Ambient Conditions and Wood Flooring Movement
Wood shrinkage or swelling occurs when the wood’s moisture content (MC) levels oscillate due to changing ambient relative humidity (RH) and temperature.
Any combination of RH and temperature will yield what is called an equilibrium moisture content (EMC). The calculated EMC for an ambient environment is the MC level to which a piece of wood will attempt to equalize (equilibrate).
Wood’s hygroscopic nature is the reason it can change MC due to changing EMC: stated very simply, wood’s open cell structure means it contains inherent pathways for moisture to enter and leave the wood.
This means that wood’s MC is always trying to acclimate according to its surrounding environment (EMC). When installing hardwood floors, even engineered flooring, measuring and managing the MC means controlling the degree to which these subtle shifts in EMC affect the flooring.
Shrinkage and Swelling due to Changing EMC
Shrinkage and swelling due to changing EMC is especially relevant to the process of installing wood floors. When it is delivered, wood flooring is moved from one environment to another. Once delivered, the wood flooring’s MC levels can ultimately (given exposure and time) equal the EMC of the home or building. Functioning heating, ventilation, and air-conditioning (HVAC) systems provide a more stable environment but can also alter the EMC levels during ongoing seasonal changes as well. When homes are heated in the winter months, the EMC can decrease substantially. This type of change to the wood flooring’s environment can cause boards to shrink, which can manifest as small gaps or cracks between the boards.
Why? Because the ambient EMC changes will eventually also cause internal changes to the wood. Wood dimensions change due to the fluctuating MC of the wood flooring. When ambient EMC rises, wood flooring absorbs moisture from the air. Thus, wood dimensions expand. When EMC declines, wood dries out, and the flooring can shrink. The more extreme the shift in the environmental (ambient) EMC, the more noticeable the change in the flooring will be. Small changes will typically go unnoticed, but drastic changes may mean some serious moisture-related problems for your flooring. This fundamental knowledge is vital not only for MC measurement and management while installing hardwood floors, but also in managing the wood flooring’s MC regularly to guarantee end product strength and performance over many years.
Moisture Meter Use during Installation
Upon delivery, wood flooring should be allowed to acclimate to its surrounding environmental conditions until it reaches its EMC. This is where the wood is in balance with the RH and temperature of its surrounding environment and neither gaining nor losing moisture. Installers can utilize moisture meters for wood to measure the wood flooring’s MC during that time and ensure that the flooring reaches its EMC prior to installation. Moisture meters provide a quick and convenient way to make sure that the MC falls within manufacturers’ specifications. It’s an investment in the quality of the installation and the overall future life of the floor.
Moisture Assessment & Other Tips
Other factors also exert distinct influences over wood movement in fluctuating EMC conditions.
Wood Species: All 1600-plus species have their own shrinkage/swelling characteristics, and this shrinkage/swelling is dictated by MC changes in the wood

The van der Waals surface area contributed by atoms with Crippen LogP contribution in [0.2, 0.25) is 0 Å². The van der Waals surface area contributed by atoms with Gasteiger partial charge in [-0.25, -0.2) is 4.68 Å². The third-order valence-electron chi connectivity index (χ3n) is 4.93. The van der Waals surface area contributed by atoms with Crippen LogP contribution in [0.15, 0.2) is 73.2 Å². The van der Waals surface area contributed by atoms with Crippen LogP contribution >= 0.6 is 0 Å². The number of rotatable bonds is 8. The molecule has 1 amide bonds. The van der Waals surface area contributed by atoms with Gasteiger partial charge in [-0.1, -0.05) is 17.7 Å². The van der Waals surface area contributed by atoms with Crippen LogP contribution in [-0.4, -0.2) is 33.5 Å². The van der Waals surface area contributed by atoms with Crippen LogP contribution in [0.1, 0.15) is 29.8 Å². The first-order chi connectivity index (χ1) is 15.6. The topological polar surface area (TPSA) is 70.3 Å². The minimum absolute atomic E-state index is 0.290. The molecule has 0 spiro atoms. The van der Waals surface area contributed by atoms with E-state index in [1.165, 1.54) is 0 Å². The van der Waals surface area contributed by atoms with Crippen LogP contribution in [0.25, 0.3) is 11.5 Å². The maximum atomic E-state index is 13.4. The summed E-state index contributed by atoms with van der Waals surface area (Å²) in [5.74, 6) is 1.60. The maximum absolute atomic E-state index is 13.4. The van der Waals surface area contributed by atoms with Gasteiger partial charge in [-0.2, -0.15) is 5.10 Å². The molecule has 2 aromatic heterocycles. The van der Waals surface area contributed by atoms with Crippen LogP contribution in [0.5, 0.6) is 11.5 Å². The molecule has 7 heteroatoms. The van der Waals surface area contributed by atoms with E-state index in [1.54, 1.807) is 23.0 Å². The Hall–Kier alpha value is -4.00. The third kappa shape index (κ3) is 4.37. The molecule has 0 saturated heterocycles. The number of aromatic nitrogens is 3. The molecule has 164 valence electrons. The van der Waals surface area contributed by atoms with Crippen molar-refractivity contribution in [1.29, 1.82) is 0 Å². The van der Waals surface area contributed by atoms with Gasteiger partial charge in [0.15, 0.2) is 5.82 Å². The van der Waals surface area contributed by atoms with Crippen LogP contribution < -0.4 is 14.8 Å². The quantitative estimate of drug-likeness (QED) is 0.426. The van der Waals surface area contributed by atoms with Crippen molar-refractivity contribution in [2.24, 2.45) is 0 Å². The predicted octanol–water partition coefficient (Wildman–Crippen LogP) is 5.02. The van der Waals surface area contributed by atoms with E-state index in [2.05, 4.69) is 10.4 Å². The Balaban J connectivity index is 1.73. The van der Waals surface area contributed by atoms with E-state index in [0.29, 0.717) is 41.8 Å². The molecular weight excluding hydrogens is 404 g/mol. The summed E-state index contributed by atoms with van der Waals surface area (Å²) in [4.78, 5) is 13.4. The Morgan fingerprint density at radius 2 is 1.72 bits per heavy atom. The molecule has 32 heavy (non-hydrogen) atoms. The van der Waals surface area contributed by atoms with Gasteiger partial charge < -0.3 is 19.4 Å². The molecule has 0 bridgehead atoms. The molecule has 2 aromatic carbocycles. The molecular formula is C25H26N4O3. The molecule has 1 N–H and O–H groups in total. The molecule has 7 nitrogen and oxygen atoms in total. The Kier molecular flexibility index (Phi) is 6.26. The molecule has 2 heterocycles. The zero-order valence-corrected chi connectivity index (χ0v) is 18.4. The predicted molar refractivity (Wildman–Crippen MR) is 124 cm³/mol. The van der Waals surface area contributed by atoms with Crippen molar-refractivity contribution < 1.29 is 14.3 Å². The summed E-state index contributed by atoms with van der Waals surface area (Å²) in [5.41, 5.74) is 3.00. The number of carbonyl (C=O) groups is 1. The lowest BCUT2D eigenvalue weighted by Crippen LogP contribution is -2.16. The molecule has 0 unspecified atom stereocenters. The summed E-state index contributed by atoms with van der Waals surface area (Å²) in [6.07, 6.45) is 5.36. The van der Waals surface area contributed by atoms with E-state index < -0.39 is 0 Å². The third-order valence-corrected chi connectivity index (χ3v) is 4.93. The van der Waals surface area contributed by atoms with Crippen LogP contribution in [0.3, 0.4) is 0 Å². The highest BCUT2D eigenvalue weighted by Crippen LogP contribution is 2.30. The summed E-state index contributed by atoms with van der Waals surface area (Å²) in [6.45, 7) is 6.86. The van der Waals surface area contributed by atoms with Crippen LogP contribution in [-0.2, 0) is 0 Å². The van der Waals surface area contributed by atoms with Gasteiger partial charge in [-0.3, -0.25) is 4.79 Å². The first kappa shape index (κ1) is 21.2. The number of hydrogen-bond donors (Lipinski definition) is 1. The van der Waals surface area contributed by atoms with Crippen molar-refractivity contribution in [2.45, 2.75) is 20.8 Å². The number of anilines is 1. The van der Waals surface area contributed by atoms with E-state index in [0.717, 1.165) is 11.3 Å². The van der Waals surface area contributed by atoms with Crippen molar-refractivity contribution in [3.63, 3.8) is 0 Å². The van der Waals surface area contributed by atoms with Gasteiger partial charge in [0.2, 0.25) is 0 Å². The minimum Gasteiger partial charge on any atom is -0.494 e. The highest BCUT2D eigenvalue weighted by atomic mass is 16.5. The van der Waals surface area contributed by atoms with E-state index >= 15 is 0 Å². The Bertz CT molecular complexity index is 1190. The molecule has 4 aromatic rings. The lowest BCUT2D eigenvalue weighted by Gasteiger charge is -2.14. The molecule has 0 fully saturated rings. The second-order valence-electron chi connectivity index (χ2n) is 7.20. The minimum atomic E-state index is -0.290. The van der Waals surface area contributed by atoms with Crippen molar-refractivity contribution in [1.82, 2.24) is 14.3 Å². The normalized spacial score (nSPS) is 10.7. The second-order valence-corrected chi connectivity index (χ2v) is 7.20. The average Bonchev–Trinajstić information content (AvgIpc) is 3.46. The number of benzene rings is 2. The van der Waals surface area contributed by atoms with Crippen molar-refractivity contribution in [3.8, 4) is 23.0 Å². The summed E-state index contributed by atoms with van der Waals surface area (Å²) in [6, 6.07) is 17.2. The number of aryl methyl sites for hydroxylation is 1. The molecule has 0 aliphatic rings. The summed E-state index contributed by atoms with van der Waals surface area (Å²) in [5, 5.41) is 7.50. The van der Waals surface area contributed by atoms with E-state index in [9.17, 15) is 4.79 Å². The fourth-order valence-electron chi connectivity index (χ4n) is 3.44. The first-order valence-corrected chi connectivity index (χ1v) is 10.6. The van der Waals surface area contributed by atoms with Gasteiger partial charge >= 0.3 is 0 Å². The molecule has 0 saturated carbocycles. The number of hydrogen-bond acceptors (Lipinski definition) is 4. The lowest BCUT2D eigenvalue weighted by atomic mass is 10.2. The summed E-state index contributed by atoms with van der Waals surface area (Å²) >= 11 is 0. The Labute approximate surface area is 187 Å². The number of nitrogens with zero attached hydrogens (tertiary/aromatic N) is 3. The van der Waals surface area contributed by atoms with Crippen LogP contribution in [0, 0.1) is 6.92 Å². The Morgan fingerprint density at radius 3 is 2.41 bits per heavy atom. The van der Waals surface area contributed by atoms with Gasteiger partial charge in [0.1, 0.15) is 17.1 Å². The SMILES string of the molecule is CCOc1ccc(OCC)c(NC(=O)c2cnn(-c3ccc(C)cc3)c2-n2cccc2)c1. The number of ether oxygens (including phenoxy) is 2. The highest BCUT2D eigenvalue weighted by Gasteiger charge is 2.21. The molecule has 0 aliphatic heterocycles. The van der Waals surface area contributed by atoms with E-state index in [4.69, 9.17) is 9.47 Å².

Anisotropic characteristics mean that woods structures and properties can vary in different directions. This refers to the ways in which wood dimensions change in three directions: longitudinally, tangentially and radially. If possible, it is wise to become familiar with the general anisotropic concepts of wood dimension changes.
Typically, woods’ shrinkage values are as follows: tangential shrinkage is generally about twice as large as radial shrinkage. Longitudinal shrinkage ranges from one-tenth to one-hundredth of either radial or tangential shrinkage. The result is uneven dimensional changes.
As an example, if the wood flooring is installed “tight” and there is no gap around the room’s inside perimeter to absorb expansion as the material gains moisture, the increase in width of each floorboard becomes cumulative, and causes the entire floor to “grow” by the sum of each piece’s individual movement. In cases of excessive shrinkage, unacceptable gaps can result between each flooring board.
Moisture meters for wood can help to ensure that the wood flooring expansion and contraction falls within acceptable wood flooring parameters at varying MC levels. By using a moisture meter and predicting the movement, you can decide whether you should install the wood flooring “tight” or “loose” to absorb what you know will be an increase in material width.
Other building materials: Some moisture meters for wood can provide relative assessments of MC in other materials such as synthetic stucco, plaster, drywall, linoleum, ceramic tile, and insulation. While a wood moisture meter can only provide comparative readings in these materials, it may be worth investing in a multi-material moisture meter if the MC in these materials may also be contributing to the moisture environment causing undue wood flooring movement.
Measuring and managing the wood flooring’s MC on a regular basis enhances the wood flooring’s longevity.
Troy Edwards is Technical Service Supervisor for Wagner Meters, Inc., where he oversees manufacturing, quality control and IT service for their electronic measurement products for the building and construction industry. Troy holds an AAS in Electronics Technology and has over 20 years’ experience in various electronic manufacturing and production positions.